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What are Leaflet and MapBox, and what are the differences or usages of both? What are the main differences in their APIs?

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3 Answers 3

Update (2014-08-22):

My answer is slightly outdated. Please refer to @tmcw's answer for an up-to-date comparison between Leaflet and MapBox.


Original Answer (2012-09-05):

You're comparing apples and oranges.

Leaflet is "just" a map API. It doesn't provide data/maps itself. Mapbox is a service to design and publish maps, where the end-result is a bunch of generated map-tiles stored in the cloud (and some json files).

Thus, for example, you may consume Mapbox maps from Leaflet. Example

Anyway, Mapbox is developed by a company called DevelopmentSeed, and they have a map API which is indeed a Leaflet competitor, called Modest Maps, although much simpler and with less functionality.

So, to sum it up:

  • Leadflet -> map API , no data
  • MapBox -> design and publish maps
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3  
Just want to add that MapBox recently released their own js api: mapbox.com/mapbox.js/api/v0.6.5 –  threejeez Sep 18 '12 at 22:37
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Just to update things: The Mapbox API now uses Leaflet as its API, extended with a plugin to retrieve map tiles from their servers. –  Mark Jun 4 '13 at 10:18
    
You'd only want Mapbox.js if you're using their Mapbox.com's map design/hosting service, correct? Put another way, if you're building a custom app that uses a non-Mapbox tile service, custom database, etc., you'd just use Leaflet instead? –  Clint Harris Jan 30 at 22:17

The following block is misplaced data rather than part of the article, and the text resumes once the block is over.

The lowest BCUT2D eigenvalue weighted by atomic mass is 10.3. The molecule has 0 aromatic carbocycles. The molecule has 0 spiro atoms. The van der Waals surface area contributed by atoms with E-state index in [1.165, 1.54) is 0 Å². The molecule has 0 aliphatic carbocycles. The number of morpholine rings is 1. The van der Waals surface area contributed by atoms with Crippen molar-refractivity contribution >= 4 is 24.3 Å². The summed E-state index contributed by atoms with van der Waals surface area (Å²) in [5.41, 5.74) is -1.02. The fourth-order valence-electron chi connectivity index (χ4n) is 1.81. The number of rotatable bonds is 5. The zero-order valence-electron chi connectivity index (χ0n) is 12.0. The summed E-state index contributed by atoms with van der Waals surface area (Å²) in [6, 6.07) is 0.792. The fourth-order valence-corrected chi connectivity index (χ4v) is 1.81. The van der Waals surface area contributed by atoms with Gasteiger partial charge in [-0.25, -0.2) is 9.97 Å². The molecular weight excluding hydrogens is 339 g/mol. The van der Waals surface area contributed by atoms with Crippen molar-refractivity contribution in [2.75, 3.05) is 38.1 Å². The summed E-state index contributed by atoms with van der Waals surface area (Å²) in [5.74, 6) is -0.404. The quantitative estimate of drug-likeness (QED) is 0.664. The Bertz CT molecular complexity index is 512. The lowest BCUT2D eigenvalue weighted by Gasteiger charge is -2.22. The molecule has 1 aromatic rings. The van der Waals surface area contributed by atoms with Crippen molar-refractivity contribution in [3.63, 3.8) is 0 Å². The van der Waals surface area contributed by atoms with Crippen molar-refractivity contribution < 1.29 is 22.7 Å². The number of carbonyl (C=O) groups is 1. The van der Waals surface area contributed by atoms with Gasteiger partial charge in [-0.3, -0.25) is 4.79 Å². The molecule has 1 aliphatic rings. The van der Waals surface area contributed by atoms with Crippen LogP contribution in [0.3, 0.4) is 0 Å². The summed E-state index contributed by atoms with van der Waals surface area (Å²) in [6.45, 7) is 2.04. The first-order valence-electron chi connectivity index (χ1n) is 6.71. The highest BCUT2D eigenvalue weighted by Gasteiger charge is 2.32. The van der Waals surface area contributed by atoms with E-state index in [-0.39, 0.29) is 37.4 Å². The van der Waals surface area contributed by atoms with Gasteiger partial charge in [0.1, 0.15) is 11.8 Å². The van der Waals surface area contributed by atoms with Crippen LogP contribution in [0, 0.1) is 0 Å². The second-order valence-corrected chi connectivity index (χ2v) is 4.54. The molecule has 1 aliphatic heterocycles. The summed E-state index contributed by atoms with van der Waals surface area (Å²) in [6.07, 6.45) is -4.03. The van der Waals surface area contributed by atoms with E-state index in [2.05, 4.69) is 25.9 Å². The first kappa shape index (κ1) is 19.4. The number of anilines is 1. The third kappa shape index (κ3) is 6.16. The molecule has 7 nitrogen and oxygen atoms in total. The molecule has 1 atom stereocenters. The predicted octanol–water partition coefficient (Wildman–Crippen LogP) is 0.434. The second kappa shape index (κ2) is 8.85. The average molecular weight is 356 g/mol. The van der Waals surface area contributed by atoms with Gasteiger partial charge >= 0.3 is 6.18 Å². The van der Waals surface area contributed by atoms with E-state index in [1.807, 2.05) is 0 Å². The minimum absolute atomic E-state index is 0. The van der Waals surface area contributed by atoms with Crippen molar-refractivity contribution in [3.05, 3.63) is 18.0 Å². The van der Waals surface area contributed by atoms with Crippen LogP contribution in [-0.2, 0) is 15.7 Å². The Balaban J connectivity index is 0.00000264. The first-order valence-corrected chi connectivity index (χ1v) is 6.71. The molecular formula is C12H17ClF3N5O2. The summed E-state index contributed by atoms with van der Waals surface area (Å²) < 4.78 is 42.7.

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@ClintHarris. Actually, since I first wrote this, things have changed even further. Currently Mapbox.js is simply a library on top of Leaflet which provides some additional features and a smart plugin architecture. It can be used even if you're not using mapbox's design/hosting service. –  psousa Jan 31 at 8:39
    
@psousa: it would be great if you could update your answer –  leo Aug 22 at 14:43

The other answer is good but a bit outdated, since Mapbox has changed significantly in two years.

Leaflet is a JavaScript API for making maps interactive on the internet. It can integrate with Mapbox, but also plenty of other tile sources, like OpenStreetMap, and other data sources, like GeoJSON overlays.

Mapbox is a company that provides map services and technology - one of those services, Map tiles, can be used in Leaflet as base maps - same as you'd use Google Map tiles in the Google Maps API. Mapbox also develops a Leaflet plugin called Mapbox.js that makes it simple to integrate with their tiles while still using all of the great functionality in Leaflet. We also support Leaflet's development, since the maintainer works here.

You can use Mapbox.js without using Mapbox tiles, and use Leaflet with Mapbox tiles - they're entirely mix-and-matchable. Mapbox.js's additions, like TileJSON and UTFGrid support, make it easier to integrate with Mapbox maps, but don't change the existing behavior of Leaflet.

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You can think of Mapbox as the github of the maps

OpenStreetMaps as git

Leaftlet as git client

and mapbox.js as the 'GitHub for Mac'


let me explain more

OpenStreetMaps (OSM) is an open source thing to create/display maps, just like git for source control

Mapbox is a company for hosting OSM based maps with some more power rather than just hosting, which the same case for github for git projects

Leaftlet is a library to enable users to display/use OSM based maps on their browsers using OSM hosting service just like any git client is doing with git hosting services

mapbox.js is an enhanced library to display/use maps hosted at mapbox.com, which is already based on OSM, just like the 'GitHub for Mac' client made by github for the projects hosted at github

hope this clarify the issue

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